Interestingly, the pandemic has produced some unexpected upsides in patient care, particularly with regard to telehealth. Pre-pandemic, only about 11% of people had done a telehealth visit, compared with 46% these days, according to one survey. And more than half of providers surveyed look positively on the practice now, compared with how they felt pre-pandemic.   

Physicians point to their ability to monitor patients more closely and stay in touch should their conditions suddenly worsen. “In some ways, it made the doctor-patient relationship much closer, even though we were virtual,” says WPH’s Peacock, “because there was a reliance upon frequent communication between the physician and the patient, to ensure they were getting their treatment or properly postponing it.” And the communication was more in-depth, too. “Most of the telemedicine visits were very long visits: Usually, they’re scheduled for 10 to 15 minutes, but they wind up being an hour or so,” says Montefiore’s Hermanto.

“I didn’t realize how powerful it was to see patients’ homes,” adds Peacock. With televisits, he could see the flight of stairs a patient had to ascend or how their kitchen was arranged. “Being able to see those things really has opened my eyes to the way patients were handling some of their symptoms at home.”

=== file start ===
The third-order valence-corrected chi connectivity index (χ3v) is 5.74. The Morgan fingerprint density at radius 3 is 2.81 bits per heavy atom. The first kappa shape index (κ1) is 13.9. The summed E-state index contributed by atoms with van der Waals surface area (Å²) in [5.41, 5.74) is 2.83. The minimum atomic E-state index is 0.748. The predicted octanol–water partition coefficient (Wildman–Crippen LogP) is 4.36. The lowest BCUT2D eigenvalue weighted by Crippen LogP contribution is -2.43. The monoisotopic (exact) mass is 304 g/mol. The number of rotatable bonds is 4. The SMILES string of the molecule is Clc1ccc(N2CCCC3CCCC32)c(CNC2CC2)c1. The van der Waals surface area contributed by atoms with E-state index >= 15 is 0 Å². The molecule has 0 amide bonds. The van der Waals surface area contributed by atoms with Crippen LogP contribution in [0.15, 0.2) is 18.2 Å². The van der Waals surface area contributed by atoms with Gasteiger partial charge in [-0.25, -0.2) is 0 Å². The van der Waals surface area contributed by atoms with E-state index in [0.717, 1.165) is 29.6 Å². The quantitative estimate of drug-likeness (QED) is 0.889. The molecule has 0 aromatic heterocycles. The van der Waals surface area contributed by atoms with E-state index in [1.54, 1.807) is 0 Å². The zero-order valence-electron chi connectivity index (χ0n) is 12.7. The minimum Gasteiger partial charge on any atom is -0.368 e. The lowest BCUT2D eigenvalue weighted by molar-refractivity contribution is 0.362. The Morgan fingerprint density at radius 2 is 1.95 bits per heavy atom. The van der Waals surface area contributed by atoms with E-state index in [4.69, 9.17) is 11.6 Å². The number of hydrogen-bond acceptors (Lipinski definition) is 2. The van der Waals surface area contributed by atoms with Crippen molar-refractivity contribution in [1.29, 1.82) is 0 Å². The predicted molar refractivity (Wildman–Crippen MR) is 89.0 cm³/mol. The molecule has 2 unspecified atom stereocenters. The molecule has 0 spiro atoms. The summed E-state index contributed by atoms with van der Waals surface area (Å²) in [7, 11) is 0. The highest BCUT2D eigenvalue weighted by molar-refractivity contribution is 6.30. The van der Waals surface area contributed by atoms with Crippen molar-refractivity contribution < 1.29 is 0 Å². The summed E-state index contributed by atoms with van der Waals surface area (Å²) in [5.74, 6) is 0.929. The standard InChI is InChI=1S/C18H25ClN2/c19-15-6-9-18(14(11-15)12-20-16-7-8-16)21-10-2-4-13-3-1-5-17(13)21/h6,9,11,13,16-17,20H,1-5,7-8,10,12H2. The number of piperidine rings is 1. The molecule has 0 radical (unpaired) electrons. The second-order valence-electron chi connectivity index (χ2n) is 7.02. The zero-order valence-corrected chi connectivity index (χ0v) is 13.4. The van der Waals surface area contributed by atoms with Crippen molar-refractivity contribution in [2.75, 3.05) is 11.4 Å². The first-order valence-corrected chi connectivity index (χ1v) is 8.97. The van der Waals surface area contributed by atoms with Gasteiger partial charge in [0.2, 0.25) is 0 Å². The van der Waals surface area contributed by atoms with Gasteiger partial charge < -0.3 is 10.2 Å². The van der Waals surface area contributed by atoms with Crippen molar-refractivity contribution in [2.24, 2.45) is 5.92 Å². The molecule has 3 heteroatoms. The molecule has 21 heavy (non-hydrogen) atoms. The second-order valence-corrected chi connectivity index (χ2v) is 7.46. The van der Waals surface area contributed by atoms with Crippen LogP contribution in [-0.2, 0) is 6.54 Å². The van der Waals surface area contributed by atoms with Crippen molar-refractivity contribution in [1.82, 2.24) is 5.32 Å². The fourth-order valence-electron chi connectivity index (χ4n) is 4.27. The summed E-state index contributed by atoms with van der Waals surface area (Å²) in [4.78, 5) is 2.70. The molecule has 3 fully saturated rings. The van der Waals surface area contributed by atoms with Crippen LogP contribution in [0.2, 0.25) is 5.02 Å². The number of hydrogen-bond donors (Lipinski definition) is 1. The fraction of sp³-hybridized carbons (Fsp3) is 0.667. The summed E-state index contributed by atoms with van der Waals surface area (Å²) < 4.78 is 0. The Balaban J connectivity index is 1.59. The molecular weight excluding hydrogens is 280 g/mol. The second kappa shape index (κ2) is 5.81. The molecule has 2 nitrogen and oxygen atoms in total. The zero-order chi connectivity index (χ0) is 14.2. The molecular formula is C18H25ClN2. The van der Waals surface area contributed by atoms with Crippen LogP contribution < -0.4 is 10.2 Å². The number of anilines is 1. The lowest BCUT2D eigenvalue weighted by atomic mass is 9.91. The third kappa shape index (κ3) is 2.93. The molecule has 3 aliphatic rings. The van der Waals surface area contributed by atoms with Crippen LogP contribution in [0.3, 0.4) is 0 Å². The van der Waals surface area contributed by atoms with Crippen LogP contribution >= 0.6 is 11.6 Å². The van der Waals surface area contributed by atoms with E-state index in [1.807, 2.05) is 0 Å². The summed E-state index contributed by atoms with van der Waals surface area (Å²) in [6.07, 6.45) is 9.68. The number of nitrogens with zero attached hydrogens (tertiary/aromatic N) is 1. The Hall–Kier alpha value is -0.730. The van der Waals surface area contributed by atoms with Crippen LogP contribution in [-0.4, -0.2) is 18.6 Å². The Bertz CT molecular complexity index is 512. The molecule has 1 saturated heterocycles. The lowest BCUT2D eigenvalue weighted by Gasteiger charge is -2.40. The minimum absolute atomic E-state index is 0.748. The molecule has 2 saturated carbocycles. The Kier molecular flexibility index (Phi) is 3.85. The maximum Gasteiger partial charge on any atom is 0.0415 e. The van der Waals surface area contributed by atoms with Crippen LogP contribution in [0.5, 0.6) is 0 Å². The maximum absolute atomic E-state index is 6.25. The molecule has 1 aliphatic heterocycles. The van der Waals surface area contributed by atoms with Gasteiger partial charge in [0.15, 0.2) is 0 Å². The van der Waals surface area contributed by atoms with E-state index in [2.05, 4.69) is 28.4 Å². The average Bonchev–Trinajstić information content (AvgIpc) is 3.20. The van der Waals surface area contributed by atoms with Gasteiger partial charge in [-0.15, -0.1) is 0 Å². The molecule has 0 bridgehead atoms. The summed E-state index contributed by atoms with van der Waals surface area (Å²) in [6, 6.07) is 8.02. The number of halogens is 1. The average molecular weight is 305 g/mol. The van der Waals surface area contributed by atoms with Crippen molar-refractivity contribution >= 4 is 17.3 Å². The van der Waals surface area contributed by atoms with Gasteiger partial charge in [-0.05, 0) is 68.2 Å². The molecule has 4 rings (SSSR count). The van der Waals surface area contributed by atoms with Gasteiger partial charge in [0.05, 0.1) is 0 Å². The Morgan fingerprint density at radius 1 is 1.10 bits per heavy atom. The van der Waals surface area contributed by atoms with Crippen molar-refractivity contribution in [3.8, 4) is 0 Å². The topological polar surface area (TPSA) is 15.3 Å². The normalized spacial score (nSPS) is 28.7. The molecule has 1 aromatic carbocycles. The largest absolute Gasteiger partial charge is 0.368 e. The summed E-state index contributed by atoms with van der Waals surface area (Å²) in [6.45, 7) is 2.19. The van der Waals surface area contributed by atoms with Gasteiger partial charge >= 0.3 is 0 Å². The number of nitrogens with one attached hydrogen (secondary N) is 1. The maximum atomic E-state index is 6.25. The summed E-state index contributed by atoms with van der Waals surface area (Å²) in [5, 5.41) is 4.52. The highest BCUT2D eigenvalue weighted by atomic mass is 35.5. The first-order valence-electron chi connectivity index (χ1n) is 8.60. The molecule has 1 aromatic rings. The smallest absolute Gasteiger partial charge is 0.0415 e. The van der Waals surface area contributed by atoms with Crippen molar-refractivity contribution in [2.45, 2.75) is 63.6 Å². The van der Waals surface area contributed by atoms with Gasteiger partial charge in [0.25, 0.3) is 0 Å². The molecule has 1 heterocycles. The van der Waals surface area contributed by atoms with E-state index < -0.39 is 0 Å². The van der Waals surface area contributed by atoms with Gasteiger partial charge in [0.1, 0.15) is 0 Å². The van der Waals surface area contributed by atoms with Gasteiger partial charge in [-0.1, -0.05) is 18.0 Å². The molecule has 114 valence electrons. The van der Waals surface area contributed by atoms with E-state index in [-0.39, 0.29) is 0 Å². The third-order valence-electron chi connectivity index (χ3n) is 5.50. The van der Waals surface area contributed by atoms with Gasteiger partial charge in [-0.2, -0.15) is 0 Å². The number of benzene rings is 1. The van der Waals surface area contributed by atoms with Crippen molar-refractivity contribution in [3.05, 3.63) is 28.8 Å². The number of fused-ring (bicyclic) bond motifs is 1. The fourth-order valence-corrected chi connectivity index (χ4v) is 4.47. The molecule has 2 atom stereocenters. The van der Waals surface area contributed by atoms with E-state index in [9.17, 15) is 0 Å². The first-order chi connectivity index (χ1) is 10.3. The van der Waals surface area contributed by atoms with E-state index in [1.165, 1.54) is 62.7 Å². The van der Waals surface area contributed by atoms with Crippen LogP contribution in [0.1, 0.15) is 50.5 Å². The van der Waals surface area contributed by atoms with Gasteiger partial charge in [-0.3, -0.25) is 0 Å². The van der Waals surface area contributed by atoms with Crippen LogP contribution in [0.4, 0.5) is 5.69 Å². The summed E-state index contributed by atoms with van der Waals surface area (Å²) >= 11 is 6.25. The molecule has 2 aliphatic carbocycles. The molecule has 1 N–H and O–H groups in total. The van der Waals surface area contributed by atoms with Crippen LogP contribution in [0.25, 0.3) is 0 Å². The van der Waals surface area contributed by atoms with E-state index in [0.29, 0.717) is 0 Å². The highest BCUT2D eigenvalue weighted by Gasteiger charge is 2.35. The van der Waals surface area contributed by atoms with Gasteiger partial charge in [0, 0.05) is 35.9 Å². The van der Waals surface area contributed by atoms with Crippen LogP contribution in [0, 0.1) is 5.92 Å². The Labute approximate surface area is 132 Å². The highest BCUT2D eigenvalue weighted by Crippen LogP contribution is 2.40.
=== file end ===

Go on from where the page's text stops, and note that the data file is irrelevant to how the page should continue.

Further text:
In what seems like a total reversal, some patients are now seeking care earlier. Peacock has found that new patients “seem to be coming in earlier than I would have expected them to back in February or March,” he says. “For some of these patients, we’re actually catching them earlier in their disease progressions than we may have pre-COVID.” For example, a patient with a history of heart palpitations may have noticed them getting worse because of COVID-related anxiety. In the past, he adds, the patient may not have come in until they passed out at work, but now they’re taking steps to be seen sooner.

“The pandemic has definitely gotten people a lot more health-conscious,” says Rene of CareMount, adding that some patients have an understanding that certain conditions, like high blood pressure, may result in a worse outcome should they actually get COVID. “I’m seeing a lot of patients who are being more proactive about their care, which I think is one of the silver linings of this pandemic.”


Marisa Iallonardo is a freelance writer and editor who often writes about health and wellness. She lives in White Plains with her husband and two young kids.